Background: It is widely accepted that the therapeutic alliance (TA) is a mediator of psychotherapy effects, but evidence is sparse that the TA is an actual mechanism of behavior change. The purpose of this study was to provide the first systematic evidence regarding the TA as a mechanism of change in the treatment of alcohol use disorder (AUD).
Methods: Participants were 155 adult men and women presenting for individual outpatient treatment of AUD. Each was randomly assigned to 1 of 6 experienced therapists, who did or did not receive over 3 study phases postsession participant feedback on his/her ratings of the TA. All participants received a 12-session version of cognitive behavioral therapy for AUD. Participants rated the TA by use of the California Psychotherapy Alliance Scale (CALPAS) and reported their daily alcohol consumption between sessions and for 1 year posttreatment by use of the timeline followback interview. Multilevel statistical models that partitioned within- and between-participant effects and between-therapist effects were run to test the effects of feedback condition on the alliance and alcohol use, and the effects of the alliance on alcohol use.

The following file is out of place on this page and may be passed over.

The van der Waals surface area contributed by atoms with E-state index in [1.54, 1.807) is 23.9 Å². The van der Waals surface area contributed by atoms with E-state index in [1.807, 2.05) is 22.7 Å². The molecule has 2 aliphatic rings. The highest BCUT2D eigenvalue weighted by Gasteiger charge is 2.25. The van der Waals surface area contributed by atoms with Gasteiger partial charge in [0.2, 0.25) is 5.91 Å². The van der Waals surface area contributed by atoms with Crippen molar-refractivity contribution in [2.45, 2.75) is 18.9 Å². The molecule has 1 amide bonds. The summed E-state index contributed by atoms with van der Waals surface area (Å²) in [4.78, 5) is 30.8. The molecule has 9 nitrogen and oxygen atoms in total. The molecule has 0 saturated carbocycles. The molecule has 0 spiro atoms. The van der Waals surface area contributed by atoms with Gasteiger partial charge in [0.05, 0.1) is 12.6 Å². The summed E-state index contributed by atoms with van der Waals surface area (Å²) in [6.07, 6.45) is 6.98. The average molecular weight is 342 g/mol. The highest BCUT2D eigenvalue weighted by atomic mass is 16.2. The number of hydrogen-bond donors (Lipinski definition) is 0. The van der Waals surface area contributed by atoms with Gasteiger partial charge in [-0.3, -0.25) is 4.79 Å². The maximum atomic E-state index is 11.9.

Results: The study's main hypotheses that feedback causes an enhanced therapeutic alliance and that the alliance is associated with better alcohol use outcomes were not supported.
Conclusions: Several methodological and substantive reasons for the pattern of findings are suggested, as well as directions for future research that would advance study of the TA as a mechanism of change in psychotherapy and in studying therapist effects on outcomes in general.
Keywords: Alcohol Use; Therapeutic Alliance; Therapist Feedback; Treatment.
© 2020 by the Research Society on Alcoholism.